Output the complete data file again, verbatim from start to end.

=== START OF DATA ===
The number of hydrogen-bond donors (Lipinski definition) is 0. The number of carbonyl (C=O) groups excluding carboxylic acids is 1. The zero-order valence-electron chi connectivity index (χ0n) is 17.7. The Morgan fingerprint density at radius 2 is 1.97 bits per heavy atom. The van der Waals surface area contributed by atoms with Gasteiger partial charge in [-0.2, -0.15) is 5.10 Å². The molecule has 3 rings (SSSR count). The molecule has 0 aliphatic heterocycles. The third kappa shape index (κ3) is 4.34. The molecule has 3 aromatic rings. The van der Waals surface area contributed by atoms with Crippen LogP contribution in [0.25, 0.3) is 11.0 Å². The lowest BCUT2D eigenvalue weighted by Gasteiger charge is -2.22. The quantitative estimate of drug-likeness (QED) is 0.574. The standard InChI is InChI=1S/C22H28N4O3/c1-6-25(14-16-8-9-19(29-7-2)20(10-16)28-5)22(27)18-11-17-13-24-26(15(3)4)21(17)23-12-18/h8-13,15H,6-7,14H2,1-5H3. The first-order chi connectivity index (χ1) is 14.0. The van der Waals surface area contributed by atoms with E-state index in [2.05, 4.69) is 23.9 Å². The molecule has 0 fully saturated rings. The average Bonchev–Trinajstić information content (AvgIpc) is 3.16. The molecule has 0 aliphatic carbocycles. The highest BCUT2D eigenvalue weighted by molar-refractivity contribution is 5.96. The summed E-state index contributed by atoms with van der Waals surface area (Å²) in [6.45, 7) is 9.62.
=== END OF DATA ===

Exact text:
The number of hydrogen-bond donors (Lipinski definition) is 0. The number of carbonyl (C=O) groups excluding carboxylic acids is 1. The zero-order valence-electron chi connectivity index (χ0n) is 17.7. The Morgan fingerprint density at radius 2 is 1.97 bits per heavy atom. The van der Waals surface area contributed by atoms with Gasteiger partial charge in [-0.2, -0.15) is 5.10 Å². The molecule has 3 rings (SSSR count). The molecule has 0 aliphatic heterocycles. The third kappa shape index (κ3) is 4.34. The molecule has 3 aromatic rings. The van der Waals surface area contributed by atoms with Crippen LogP contribution in [0.25, 0.3) is 11.0 Å². The lowest BCUT2D eigenvalue weighted by Gasteiger charge is -2.22. The quantitative estimate of drug-likeness (QED) is 0.574. The standard InChI is InChI=1S/C22H28N4O3/c1-6-25(14-16-8-9-19(29-7-2)20(10-16)28-5)22(27)18-11-17-13-24-26(15(3)4)21(17)23-12-18/h8-13,15H,6-7,14H2,1-5H3. The first-order chi connectivity index (χ1) is 14.0. The van der Waals surface area contributed by atoms with E-state index in [2.05, 4.69) is 23.9 Å². The molecule has 0 fully saturated rings. The average Bonchev–Trinajstić information content (AvgIpc) is 3.16. The molecule has 0 aliphatic carbocycles. The highest BCUT2D eigenvalue weighted by molar-refractivity contribution is 5.96. The summed E-state index contributed by atoms with van der Waals surface area (Å²) in [6.45, 7) is 9.62.